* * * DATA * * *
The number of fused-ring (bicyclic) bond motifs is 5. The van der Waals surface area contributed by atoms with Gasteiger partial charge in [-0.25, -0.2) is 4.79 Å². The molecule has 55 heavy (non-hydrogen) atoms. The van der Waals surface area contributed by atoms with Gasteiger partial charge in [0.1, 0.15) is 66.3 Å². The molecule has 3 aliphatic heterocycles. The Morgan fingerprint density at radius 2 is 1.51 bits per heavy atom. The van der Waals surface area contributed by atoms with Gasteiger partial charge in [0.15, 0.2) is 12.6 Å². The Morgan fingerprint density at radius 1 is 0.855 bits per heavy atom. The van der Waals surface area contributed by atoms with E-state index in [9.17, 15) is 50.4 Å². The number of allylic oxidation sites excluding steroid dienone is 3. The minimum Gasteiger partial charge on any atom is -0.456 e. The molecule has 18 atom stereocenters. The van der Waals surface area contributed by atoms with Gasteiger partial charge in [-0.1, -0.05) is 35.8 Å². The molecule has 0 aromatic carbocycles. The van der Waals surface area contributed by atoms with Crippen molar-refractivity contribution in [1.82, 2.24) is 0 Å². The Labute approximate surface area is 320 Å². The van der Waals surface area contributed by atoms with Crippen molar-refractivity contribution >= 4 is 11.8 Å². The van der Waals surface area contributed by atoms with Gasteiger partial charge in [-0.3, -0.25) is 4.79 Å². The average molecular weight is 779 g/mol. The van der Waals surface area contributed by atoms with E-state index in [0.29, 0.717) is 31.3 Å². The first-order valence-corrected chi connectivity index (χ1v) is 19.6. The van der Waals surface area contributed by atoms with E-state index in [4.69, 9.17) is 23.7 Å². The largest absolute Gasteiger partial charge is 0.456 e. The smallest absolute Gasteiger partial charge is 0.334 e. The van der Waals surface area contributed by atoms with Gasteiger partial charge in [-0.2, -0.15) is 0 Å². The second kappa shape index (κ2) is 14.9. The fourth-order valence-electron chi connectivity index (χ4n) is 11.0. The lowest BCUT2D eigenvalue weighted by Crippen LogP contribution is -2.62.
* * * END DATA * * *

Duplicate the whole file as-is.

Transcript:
The number of fused-ring (bicyclic) bond motifs is 5. The van der Waals surface area contributed by atoms with Gasteiger partial charge in [-0.25, -0.2) is 4.79 Å². The molecule has 55 heavy (non-hydrogen) atoms. The van der Waals surface area contributed by atoms with Gasteiger partial charge in [0.1, 0.15) is 66.3 Å². The molecule has 3 aliphatic heterocycles. The Morgan fingerprint density at radius 2 is 1.51 bits per heavy atom. The van der Waals surface area contributed by atoms with Gasteiger partial charge in [0.15, 0.2) is 12.6 Å². The Morgan fingerprint density at radius 1 is 0.855 bits per heavy atom. The van der Waals surface area contributed by atoms with E-state index in [9.17, 15) is 50.4 Å². The number of allylic oxidation sites excluding steroid dienone is 3. The minimum Gasteiger partial charge on any atom is -0.456 e. The molecule has 18 atom stereocenters. The van der Waals surface area contributed by atoms with Gasteiger partial charge in [-0.1, -0.05) is 35.8 Å². The molecule has 0 aromatic carbocycles. The van der Waals surface area contributed by atoms with Crippen molar-refractivity contribution in [1.82, 2.24) is 0 Å². The Labute approximate surface area is 320 Å². The van der Waals surface area contributed by atoms with Crippen molar-refractivity contribution >= 4 is 11.8 Å². The van der Waals surface area contributed by atoms with Gasteiger partial charge in [-0.3, -0.25) is 4.79 Å². The average molecular weight is 779 g/mol. The van der Waals surface area contributed by atoms with E-state index in [0.29, 0.717) is 31.3 Å². The first-order valence-corrected chi connectivity index (χ1v) is 19.6. The van der Waals surface area contributed by atoms with E-state index in [4.69, 9.17) is 23.7 Å². The largest absolute Gasteiger partial charge is 0.456 e. The smallest absolute Gasteiger partial charge is 0.334 e. The van der Waals surface area contributed by atoms with Gasteiger partial charge in [-0.2, -0.15) is 0 Å². The second kappa shape index (κ2) is 14.9. The fourth-order valence-electron chi connectivity index (χ4n) is 11.0. The lowest BCUT2D eigenvalue weighted by Crippen LogP contribution is -2.62.